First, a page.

On the other side of the argument, Monteverdi was ahead of the time and was experiencing relatively smooth sailing through the awkward transitional period between the Renaissance and Baroque musical eras. He was principally concerned with the listener connecting emotionally and mentally with the music and text of his pieces, so he incorporated a great deal of text painting into his music. He began to focus heavily on the relationships of the text and music in his compositions.

He thought that the listeners of his music should understand the messages of the songs, and began to find ways to utilize creative methods of description and expression in his compositions. Monteverdi was essentially ushering in a new age of music by pushing boundaries with his usage of consonances and dissonances. He was unafraid of breaking rules, and did so by throwing the ideas of counterpoint, chiefly the resolutions of notes and atypical harmonic structure, out the proverbial window.

In Possente Spirto many fresh, new ideas are starting to arise. It is clearly evident through the utilization of ideas behind the text, the vocal articulation, and also the lyre-like sound of the accompaniment that Monteverdi was heavily influenced by ancient Greek music. Monteverdi would have justified his usage of dissonance by attributing it to the idea of conveying a mood to the listener. The old rules of the First Practice (counterpoint, traditional harmonic resolution, vertical harmony, etc) were of less concern to Monteverdi.

The mixture of dramatic musical elements with the text for effect was the ultimate goal in his compositions, and he would have given little thought to the opinions of Artusi on the subject matter. His ideas of the Second Practice helped bridge the gap from Renaissance into the Baroque. In Possente Spirto, the text is what takes center stage in the song. Without the virtuosic singing and delicate musical harmony propelling the feelings of sadness and longing forward in the aria, the song would not have had the overall mood that Monteverdi was looking for.

This piece is intended to make the listener connect with Orpheus and sympathize with his plight. The implementation of previously unused harmonic elements made the connection with the singer possible, and that in turn created the blending of music and drama that Monteverdi sought out in this work. Both of the points made by Artusi and Monteverdi were valid and well thought out. The argument simply boiled down to the fact that Artusi was more heavily rooted in tradition than Monteverdi, and favored the traditional voice leading and counterpoint practices.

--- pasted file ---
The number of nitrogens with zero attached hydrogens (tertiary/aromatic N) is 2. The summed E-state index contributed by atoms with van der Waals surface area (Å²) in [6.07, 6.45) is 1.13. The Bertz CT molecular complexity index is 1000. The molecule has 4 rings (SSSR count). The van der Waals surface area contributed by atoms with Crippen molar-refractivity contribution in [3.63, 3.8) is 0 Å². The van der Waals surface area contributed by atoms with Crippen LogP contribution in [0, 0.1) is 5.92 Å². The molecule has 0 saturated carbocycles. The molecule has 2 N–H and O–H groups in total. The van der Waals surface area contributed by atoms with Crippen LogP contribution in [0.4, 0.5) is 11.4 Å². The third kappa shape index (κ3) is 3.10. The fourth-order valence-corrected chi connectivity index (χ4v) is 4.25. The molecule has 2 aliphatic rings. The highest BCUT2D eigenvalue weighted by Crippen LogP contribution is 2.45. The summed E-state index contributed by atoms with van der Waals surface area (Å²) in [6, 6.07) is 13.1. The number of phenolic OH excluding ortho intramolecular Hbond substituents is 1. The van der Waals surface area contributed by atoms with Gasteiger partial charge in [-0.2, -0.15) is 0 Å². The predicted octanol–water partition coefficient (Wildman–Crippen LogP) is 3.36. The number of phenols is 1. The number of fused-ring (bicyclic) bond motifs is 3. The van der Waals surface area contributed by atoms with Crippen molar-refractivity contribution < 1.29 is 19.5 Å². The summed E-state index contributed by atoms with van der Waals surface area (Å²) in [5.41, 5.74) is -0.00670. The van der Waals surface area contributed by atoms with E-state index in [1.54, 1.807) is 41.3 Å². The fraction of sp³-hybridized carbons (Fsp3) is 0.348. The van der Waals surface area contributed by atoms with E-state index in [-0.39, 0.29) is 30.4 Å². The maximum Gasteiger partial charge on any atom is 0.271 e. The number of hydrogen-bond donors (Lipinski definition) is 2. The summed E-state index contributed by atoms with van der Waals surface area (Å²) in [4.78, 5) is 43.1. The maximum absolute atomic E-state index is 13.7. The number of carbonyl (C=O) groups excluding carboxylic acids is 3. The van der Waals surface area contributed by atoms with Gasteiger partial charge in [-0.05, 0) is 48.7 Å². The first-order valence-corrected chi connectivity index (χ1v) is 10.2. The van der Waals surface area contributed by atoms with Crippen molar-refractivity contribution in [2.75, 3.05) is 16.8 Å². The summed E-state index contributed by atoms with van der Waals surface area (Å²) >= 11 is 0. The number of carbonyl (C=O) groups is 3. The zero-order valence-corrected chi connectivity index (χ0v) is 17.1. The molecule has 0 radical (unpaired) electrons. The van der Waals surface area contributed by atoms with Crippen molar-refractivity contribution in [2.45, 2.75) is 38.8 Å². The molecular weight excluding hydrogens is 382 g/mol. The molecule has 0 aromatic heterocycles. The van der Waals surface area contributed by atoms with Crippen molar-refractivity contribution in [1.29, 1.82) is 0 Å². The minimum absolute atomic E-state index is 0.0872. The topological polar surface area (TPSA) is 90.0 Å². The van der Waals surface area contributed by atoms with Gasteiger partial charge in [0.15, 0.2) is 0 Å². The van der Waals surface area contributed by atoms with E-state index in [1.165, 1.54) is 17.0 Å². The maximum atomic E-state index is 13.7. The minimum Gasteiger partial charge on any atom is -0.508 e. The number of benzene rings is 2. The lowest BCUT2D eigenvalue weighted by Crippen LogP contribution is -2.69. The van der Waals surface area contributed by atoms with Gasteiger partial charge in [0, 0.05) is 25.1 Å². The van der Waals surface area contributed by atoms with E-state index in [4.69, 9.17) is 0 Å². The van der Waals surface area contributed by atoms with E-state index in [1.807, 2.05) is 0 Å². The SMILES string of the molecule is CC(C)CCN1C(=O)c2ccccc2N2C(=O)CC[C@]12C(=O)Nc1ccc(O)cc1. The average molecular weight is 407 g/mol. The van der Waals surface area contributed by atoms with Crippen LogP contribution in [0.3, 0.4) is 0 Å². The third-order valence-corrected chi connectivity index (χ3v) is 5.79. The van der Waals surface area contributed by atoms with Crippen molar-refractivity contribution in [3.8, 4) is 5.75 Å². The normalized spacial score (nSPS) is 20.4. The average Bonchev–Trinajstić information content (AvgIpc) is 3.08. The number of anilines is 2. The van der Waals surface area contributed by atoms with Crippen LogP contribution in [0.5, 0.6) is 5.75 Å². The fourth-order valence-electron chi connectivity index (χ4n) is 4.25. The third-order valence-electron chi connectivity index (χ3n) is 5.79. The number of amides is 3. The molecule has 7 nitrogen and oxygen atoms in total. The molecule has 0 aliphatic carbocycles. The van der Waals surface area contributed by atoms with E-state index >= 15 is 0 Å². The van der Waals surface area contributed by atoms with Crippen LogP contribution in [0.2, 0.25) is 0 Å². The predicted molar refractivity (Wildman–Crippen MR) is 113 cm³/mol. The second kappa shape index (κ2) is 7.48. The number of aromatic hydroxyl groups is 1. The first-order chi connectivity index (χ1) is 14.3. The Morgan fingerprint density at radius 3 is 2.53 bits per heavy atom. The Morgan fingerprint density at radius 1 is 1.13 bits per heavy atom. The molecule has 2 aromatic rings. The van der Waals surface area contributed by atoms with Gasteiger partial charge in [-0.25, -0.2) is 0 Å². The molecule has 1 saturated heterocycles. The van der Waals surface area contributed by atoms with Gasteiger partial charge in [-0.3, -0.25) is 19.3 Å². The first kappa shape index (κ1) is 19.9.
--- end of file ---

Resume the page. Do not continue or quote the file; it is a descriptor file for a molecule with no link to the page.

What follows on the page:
He did not want to see rules broken purely for the sake of breaking them. On the other hand, Monteverdi was more of a dreamer and chose to focus on the emotional element of the music. He wanted to have the listener connect to the music in a way that would make the feel the emotions in the text through the song. Neither composer had any concrete evidence to support the “winning facts” of the debate. It should be kept in mind that it is likely that Artusi was not exactly attacking Monteverdi, but rather arguing the practices coming into light in composition. It was rumored that they even became friends later.

The only question on the table is whether it is better to stay with tradition, or take chances and break out of what is considered acceptable and normal. Monteverdi did just that, and received a great deal of criticism for his work while simultaneously creating pieces that are considered to be great works of art. Possente Spirto, while lovely and evocative, incorporated many of the same elements that caused Artusi’s original critique. At what point does breaking rules becoming less about creating something new and evocative and more about simply ruffling feathers? That, I think, is a subject that will remain up for debate.